Viet Nam News
HCM CITY — Third-year university student Dương Huyền in Hà Nội has never been inappropriately touched by a stranger, but she has seen it happen.
“It was on a bus at about 10am,” she said. “The bus was full, and I saw this forty-something man who kept brushing himself against a young woman of 20-25.”
The woman did not react and got off the bus at the next station, Huyền said. “The man then moved on to another young woman that was standing nearby and did it again. This time the woman yelled, and the man got thrown off the bus.”
Sexual harassment, robbery and poor customer services are the major issues with the public bus system that were discussed at a conference on the effects of public sexual harassment, domestic violence and school violence on women and girls in HCM City on Tuesday, the Tiền Phong (Vanguard) newspaper reported.
The teenage daughter of Phương Thị Bích Phụng, head of a crime prevention club in District 4, recently decided to take xe ôm (motorbike taxis) with female drivers to school instead of buses because she was afraid of getting groped like some of her friends.
“Lots of stories of teenage girls being sexually harassed on buses have been brought to my attention,” Phụng said. “Public buses are definitely not safe for girls.”
Nguyễn Ngọc Long, head of a women’s association in District 3, said that despite the low cost of travelling by bus, few women use them because of the risk of harassment. “There aren’t enough lights at the bus stations, which increases the risks of robbery and sexual harassment,” she said.
Nguyễn Thị Quyết Tâm, chairwoman of the city’s People’s Council, said that bus drivers and driver assistants should be more customer-oriented. Once when she was sitting on a bus, she called out to the driver and asked him to stop at a station so that she could get off, Tâm said.
“The driver’s assistant immediately barked at me: ‘You’re talking too much! Leave your seat and stand near the door,’” she said. “Such a good way to lose customers.”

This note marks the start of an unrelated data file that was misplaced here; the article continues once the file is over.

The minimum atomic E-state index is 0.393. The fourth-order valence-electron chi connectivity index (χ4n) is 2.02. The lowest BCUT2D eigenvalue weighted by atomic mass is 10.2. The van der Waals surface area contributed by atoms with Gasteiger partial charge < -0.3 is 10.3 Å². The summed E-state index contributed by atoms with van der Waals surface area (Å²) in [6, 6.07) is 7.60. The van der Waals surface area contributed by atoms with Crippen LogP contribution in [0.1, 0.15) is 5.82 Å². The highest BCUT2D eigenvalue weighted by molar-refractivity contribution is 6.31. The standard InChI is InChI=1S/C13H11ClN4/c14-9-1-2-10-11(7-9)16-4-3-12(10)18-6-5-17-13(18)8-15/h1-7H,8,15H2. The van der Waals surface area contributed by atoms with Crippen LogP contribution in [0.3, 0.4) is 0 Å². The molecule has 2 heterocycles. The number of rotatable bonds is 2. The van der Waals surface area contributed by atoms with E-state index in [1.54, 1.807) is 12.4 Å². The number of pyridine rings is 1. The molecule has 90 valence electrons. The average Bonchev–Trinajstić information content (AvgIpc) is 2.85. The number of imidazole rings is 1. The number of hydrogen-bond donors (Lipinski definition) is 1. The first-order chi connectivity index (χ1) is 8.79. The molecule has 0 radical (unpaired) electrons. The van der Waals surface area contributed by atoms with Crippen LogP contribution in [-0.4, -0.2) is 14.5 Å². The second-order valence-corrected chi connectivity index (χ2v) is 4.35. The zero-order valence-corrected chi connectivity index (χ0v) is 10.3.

To improve the bus system’s service quality, the city recently replaced 500 out of 3,000 old buses with new ones and installed 4,000 security cameras on the 3,000 buses, said Hà Lê Ân, deputy director of the HCM City Urban Transport Management and Operation Center.
“We monitor the security cameras with internet connections,” he added. “Women who get threatened by thieves or sexually harassed can reach us via the hotline number 1022 and request an intervention from the police.”
Trần Vĩnh Tuyến, vice chairman of the HCM City People’s Committee, said that the city also requested its youth union to deploy youths to assist senior citizens and stop women and girls from being harassed on buses.
Untreated psychological trauma
Although domestic violence leaves serious physical and psychological damages on women, many won’t admit to having experienced it, said Nguyễn Thị Thanh Luận, chairwoman of the women’s association of Thủ Đức District.
“Doctors can easily recognise and identify the causes of this physical damage, but these women don’t admit it, probably because they fear embarrassment,” she said. “Hospitals and clinics should provide support for women and girls that have been abused.”
Doctor Lê Thị Mỹ Châu from the city’s Department of Health said that doctors should be trained to probe into psychological issues that patients don’t share.
Shelters should be established in the city for victims sexual harassment and physical abuse, she added. Police should be present at these shelters to protect the victims.
School violence is another pressing issue that is often overlooked, said Nguyễn Ngọc Toàn of Gò Vấp District, a mother of a high school student. The bullied do not only get beaten but also isolated, threatened, stripped, filmed and ridiculed on the internet, which leads to panic, fear, and sometimes suicidal thoughts, she said.
“There’s no way to control the bullies since the Criminal Law does not apply to minors, and the Law on Children does not set fines for bullying,” she added.
Lots of students commit suicide due to being bullied, said Nguyễn Thị Đào, head of a woman’s association in Bình Thạnh District.
“There are consultants at school, but they are teachers who take consultancy as a side job, not psychiatrists with a proper psychological background,” she said. — VNS